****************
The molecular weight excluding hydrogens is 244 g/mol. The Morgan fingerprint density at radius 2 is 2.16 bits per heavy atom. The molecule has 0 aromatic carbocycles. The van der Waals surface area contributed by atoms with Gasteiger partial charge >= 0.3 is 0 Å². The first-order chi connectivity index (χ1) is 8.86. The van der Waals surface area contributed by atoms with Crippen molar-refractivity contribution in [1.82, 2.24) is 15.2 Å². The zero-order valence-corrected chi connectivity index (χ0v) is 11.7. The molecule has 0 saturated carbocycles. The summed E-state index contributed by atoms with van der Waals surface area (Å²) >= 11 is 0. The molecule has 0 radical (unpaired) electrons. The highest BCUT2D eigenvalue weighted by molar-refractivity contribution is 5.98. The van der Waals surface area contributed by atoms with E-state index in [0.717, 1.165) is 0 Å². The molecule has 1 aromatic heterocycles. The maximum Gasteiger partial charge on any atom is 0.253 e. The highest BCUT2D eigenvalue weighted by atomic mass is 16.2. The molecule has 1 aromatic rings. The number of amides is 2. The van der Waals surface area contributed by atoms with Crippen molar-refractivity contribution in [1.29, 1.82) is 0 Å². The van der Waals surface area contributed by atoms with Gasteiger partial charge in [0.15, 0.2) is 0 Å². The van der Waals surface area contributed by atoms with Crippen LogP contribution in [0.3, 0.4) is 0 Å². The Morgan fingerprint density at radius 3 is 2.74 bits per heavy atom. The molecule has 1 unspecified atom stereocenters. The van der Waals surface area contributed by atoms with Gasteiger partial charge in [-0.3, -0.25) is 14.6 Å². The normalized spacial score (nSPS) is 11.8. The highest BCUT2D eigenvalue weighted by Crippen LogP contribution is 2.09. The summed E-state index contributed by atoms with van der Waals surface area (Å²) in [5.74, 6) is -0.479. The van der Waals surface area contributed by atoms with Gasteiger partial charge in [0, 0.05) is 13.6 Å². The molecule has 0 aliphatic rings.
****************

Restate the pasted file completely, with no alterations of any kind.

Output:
The molecular weight excluding hydrogens is 244 g/mol. The Morgan fingerprint density at radius 2 is 2.16 bits per heavy atom. The molecule has 0 aromatic carbocycles. The van der Waals surface area contributed by atoms with Gasteiger partial charge >= 0.3 is 0 Å². The first-order chi connectivity index (χ1) is 8.86. The van der Waals surface area contributed by atoms with Crippen molar-refractivity contribution in [1.82, 2.24) is 15.2 Å². The zero-order valence-corrected chi connectivity index (χ0v) is 11.7. The molecule has 0 saturated carbocycles. The summed E-state index contributed by atoms with van der Waals surface area (Å²) >= 11 is 0. The molecule has 0 radical (unpaired) electrons. The highest BCUT2D eigenvalue weighted by molar-refractivity contribution is 5.98. The van der Waals surface area contributed by atoms with E-state index in [0.717, 1.165) is 0 Å². The molecule has 1 aromatic heterocycles. The maximum Gasteiger partial charge on any atom is 0.253 e. The highest BCUT2D eigenvalue weighted by atomic mass is 16.2. The molecule has 1 aromatic rings. The number of amides is 2. The van der Waals surface area contributed by atoms with Crippen molar-refractivity contribution in [1.29, 1.82) is 0 Å². The van der Waals surface area contributed by atoms with Gasteiger partial charge in [0.15, 0.2) is 0 Å². The van der Waals surface area contributed by atoms with Crippen LogP contribution in [0.3, 0.4) is 0 Å². The Morgan fingerprint density at radius 3 is 2.74 bits per heavy atom. The molecule has 1 unspecified atom stereocenters. The van der Waals surface area contributed by atoms with Gasteiger partial charge in [-0.3, -0.25) is 14.6 Å². The normalized spacial score (nSPS) is 11.8. The highest BCUT2D eigenvalue weighted by Crippen LogP contribution is 2.09. The summed E-state index contributed by atoms with van der Waals surface area (Å²) in [5.74, 6) is -0.479. The van der Waals surface area contributed by atoms with Gasteiger partial charge in [0, 0.05) is 13.6 Å². The molecule has 0 aliphatic rings.